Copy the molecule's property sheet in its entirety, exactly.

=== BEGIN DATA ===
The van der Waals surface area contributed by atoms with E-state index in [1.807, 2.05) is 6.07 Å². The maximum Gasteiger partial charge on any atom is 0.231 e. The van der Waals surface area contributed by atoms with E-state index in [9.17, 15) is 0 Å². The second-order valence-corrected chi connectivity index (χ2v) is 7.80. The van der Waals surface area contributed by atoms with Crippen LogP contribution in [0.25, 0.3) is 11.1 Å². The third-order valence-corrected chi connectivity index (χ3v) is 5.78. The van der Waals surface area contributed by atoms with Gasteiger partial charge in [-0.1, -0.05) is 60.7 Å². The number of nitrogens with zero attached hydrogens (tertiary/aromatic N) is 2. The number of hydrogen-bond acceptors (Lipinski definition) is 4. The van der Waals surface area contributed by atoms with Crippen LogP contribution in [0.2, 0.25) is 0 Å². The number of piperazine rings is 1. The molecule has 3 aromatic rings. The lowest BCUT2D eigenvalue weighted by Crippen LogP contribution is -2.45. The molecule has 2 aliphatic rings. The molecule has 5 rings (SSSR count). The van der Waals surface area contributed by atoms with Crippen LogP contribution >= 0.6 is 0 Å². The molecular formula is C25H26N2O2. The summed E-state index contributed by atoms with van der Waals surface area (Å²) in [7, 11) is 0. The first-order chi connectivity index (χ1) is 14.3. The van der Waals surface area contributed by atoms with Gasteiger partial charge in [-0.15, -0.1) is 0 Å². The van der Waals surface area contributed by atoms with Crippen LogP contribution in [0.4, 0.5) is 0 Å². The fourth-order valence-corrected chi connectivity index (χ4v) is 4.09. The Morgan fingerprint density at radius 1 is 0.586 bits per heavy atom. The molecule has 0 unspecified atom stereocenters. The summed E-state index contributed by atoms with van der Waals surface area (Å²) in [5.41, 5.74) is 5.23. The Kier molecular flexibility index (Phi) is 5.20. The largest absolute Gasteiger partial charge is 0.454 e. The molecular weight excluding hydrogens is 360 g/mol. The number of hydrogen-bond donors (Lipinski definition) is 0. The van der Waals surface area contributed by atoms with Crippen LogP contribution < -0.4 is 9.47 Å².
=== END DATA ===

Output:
The van der Waals surface area contributed by atoms with E-state index in [1.807, 2.05) is 6.07 Å². The maximum Gasteiger partial charge on any atom is 0.231 e. The van der Waals surface area contributed by atoms with E-state index in [9.17, 15) is 0 Å². The second-order valence-corrected chi connectivity index (χ2v) is 7.80. The van der Waals surface area contributed by atoms with Crippen LogP contribution in [0.25, 0.3) is 11.1 Å². The third-order valence-corrected chi connectivity index (χ3v) is 5.78. The van der Waals surface area contributed by atoms with Gasteiger partial charge in [-0.1, -0.05) is 60.7 Å². The number of nitrogens with zero attached hydrogens (tertiary/aromatic N) is 2. The number of hydrogen-bond acceptors (Lipinski definition) is 4. The van der Waals surface area contributed by atoms with Crippen LogP contribution in [0.2, 0.25) is 0 Å². The number of piperazine rings is 1. The molecule has 3 aromatic rings. The lowest BCUT2D eigenvalue weighted by Crippen LogP contribution is -2.45. The molecule has 2 aliphatic rings. The molecule has 5 rings (SSSR count). The van der Waals surface area contributed by atoms with Crippen LogP contribution >= 0.6 is 0 Å². The molecular formula is C25H26N2O2. The summed E-state index contributed by atoms with van der Waals surface area (Å²) in [7, 11) is 0. The first-order chi connectivity index (χ1) is 14.3. The van der Waals surface area contributed by atoms with Gasteiger partial charge in [-0.15, -0.1) is 0 Å². The van der Waals surface area contributed by atoms with Crippen LogP contribution in [0.4, 0.5) is 0 Å². The fourth-order valence-corrected chi connectivity index (χ4v) is 4.09. The Morgan fingerprint density at radius 1 is 0.586 bits per heavy atom. The molecule has 0 unspecified atom stereocenters. The summed E-state index contributed by atoms with van der Waals surface area (Å²) in [5.41, 5.74) is 5.23. The Kier molecular flexibility index (Phi) is 5.20. The largest absolute Gasteiger partial charge is 0.454 e. The molecular weight excluding hydrogens is 360 g/mol. The number of hydrogen-bond donors (Lipinski definition) is 0. The van der Waals surface area contributed by atoms with Crippen LogP contribution < -0.4 is 9.47 Å².